alpha – Iron
Iron makes up 5 percent of the Earth’s crust and is second in abundance to aluminum among the metals and fourth in abundance behind oxygen, silicon, and aluminum among the elements. Iron, which is the chief constituent of the Earth’s core, is the most abundant element in the Earth as a whole (about 35 percent) and is relatively plentiful in the Sun and other stars. In the crust the free metal is rare, occurring as terrestrial iron (alloyed with 2–3 percent nickel) in basalistic rocks in Greenland and carbonaceous sediments in the United States (Missouri) and as a low-nickel meteoric iron (5–7 percent nickel), kamacite. Nickel-iron, a native alloy, occurs in terrestrial deposits (21–64 percent iron, 77–34 percent nickel) and in meteorites as taenite (62–75 percent iron, 37–24 percent nickel). (For mineralogical properties of native iron and nickel-iron, see native elements [table].) Meteorites are classified as iron, iron-stone, or stony according to the relative proportion of their iron and silicate-mineral content. Iron is also found combined with other elements in hundreds of minerals; of greatest importance as iron ore are hematite (ferric oxide, Fe2O3), magnetite (triiron tetroxide, Fe3O4), limonite (hydrated ferric oxide hydroxide, FeO(OH)∙nH2O), and siderite (ferrous carbonate, FeCO3). Igneous rocks average about 5 percent iron content. The metal is extracted by smelting with carbon (coke) and limestone.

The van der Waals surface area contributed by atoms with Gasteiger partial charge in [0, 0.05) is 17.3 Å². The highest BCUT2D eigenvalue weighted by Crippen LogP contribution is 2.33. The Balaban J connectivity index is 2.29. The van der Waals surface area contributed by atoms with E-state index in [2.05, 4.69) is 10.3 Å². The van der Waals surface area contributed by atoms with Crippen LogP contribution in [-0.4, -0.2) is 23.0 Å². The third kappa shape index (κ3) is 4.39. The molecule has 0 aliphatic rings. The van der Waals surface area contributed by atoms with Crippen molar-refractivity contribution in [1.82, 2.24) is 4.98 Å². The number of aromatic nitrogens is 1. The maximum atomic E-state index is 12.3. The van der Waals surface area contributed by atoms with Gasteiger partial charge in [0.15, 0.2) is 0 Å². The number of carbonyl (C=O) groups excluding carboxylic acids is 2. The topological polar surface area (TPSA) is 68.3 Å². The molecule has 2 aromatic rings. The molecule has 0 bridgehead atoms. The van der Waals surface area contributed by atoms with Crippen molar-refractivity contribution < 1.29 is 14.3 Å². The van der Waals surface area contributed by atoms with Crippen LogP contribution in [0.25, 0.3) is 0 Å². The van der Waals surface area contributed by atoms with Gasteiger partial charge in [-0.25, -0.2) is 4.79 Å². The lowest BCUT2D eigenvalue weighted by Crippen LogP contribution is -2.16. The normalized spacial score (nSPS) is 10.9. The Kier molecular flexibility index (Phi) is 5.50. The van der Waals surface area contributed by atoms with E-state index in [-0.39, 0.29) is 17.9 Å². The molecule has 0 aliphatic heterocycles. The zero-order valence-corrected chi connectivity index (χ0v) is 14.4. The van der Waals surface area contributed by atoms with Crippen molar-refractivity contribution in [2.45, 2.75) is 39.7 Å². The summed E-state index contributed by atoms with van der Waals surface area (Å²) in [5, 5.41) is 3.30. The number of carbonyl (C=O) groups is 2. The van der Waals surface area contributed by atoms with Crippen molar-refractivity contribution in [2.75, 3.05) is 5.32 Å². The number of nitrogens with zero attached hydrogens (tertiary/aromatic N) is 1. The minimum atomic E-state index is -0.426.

This model is hand made in the USA by Klinger Educational Products. This is a permanent structure. We only use grade A materials. The 1 inch balls are made of hard Maplewood that includes an enameled painted finish. Polished steel rods are used to connect the wooden balls together.
alpha-Iron Contains 9 – 1 inch balls.